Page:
Discover What Makes Mudgee So Special

Close enough to Sydney that you can make the trip after work on a Friday, far enough away that you feel like you have escaped the city, Mudgee is a favourite wine region for people “in the know”. There’s beautiful rolling countryside, a range of great cafes and restaurants, and locally brewed/distilled/fermented beverages of all varieties – without the huge crowds of some of the most well-known regions. This is the perfect home base for a romantic getaway with your significant other as you sip, graze and gaze in a space that feels like your very own.

So what makes this region so unique? Central Western NSW has an extreme hot and cold climate allowing for a range of varieties to prosper. The 50 wineries in the region have seen many awards and accolades, not just against other Australian regions but also on a global scale. And due to the geography, the landscape has a rugged Australiana feel that provides a beautiful contrast to the rows and rows of grapes climbing the hills.

Photo: Historic railway station; photo: Evolving Images/Destination NSW

The township of Mudgee is elegant and historic, set in the beautiful Cudgegong Valley. Appropriately, Mudgee itself is an Aboriginal word, meaning “a nest in the hills” – and once you’ve settled into this nest you too will find it hard to leave. The 22,000 people that call this place home are passionate and friendly folk and from what we learnt it seems to be a growing number of ex-Sydneysiders who have made the move to the simple life. The local food (especially the cheese), cafes, restaurants, bars and wine are far from simple though, with standards up there with the best (and trust us we sampled a lot)!

Related article: Reset Your Senses in Mudgee Region

Our first stop is Logan Wines, one of the many jewels in the region’s crown, and conveniently on the road coming in from Sydney. The striking rectangular architecture of the cellar door juts out of the surrounding rolling hills, and their viewing deck is a stunning spot for a tasting and local cheese platter. Our favourite drop is the Hannah Rosé. The story goes, that Hannah (wife of chief winemaker Peter Logan) always had a penchant for rosé, but Logan had never produced this varietal. In secret, Peter delicately balanced the flavours of his perfectly refreshing interpretation surprising his wife on their wedding day with what would become a very successful drawcard of the winery.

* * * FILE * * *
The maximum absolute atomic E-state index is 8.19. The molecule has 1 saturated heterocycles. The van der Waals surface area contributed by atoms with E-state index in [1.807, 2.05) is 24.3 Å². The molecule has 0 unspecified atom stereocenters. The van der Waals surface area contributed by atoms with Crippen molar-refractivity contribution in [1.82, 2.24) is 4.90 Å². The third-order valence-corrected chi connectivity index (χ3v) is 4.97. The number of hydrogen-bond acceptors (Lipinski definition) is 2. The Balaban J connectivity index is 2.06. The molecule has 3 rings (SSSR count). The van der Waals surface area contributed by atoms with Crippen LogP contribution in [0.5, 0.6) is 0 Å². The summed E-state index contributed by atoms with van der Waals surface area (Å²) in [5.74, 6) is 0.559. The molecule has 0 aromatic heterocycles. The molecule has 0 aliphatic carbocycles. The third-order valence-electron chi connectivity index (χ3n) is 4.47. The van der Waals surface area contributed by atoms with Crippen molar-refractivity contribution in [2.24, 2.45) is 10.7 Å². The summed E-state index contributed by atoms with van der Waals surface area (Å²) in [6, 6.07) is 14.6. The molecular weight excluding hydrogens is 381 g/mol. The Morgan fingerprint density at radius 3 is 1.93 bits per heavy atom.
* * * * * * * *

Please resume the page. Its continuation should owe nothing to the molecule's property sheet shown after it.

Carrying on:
Cycling at a Mt Frome winery; photo: Evolving Images/Destination NSW

If wine isn’t your style, but you still crave a little tipple, Mudgee truly does have something for everybody. Nathan Williams, for example, wanted a distillery. Helen Baker was keen on Butterscotch schnapps. Baker Williams was born and both desires resulted in a local treasure. They have a lovely tasting room where you can sample all manner of handcrafted spirits and liquors or choose to take the experience home. A barrel master pack will send you home with a two-litre American oak cask and all the necessities to brew your own Moonshine for an ongoing memento of your weekend.

With all this sampling, however, it’s not going to be too long before your collective tummies start to rumble. Mudgee provides in spades, the township itself hosting inner-city levels of cafes and restaurants from pub meals at the brewery to garden meals at Alby & Esther’s. A must-do, however, is the divine culinary experience in the Pipeclay Pumphouse in the Robert Stein Winery.

Former Otto chef Andy Crestani and the team have converted the Pumphouse at Stein’s with floor to ceiling views of the creek and rolling hills of Mudgee, serving up the best of local or home grown produce. If, however, degustation-style long lunches are more your speed you can not go past Zin House. Overlooking the Lowe winery’s beautiful Zinfandel vineyard, Kim Currie designs weekly menus based on seasonal and local produce.

Robert Stein Cellar Door; photo: Ben Janeczko/Destination NSW

If you time your trip right, you can take advantage of one of the region’s special events, often reason enough in themselves to make the trek. In October, Rosby winery hosts Sculptures in the Garden, celebrating local artists. Or snuggle up on a rug in the grass for Mudfest, Mudgee’s international short film festival in March. Or, visit the close-by town of Rylstone for their annual long lunch street-feast in November, with a long table set up along the main street.

The Mudgee region really took us by surprise. A genuinely stunning landscape, with really friendly people and exceptional produce has made us true advocates. One trip just isn’t enough, and as a result we have been back again and again just to wake up early for sunrise, cuddling up as we watch the first light dance across the vines and trying to decide where we should go first.

Related article: Divine Romance – Ten of Australia’s Favourite Wine Regions

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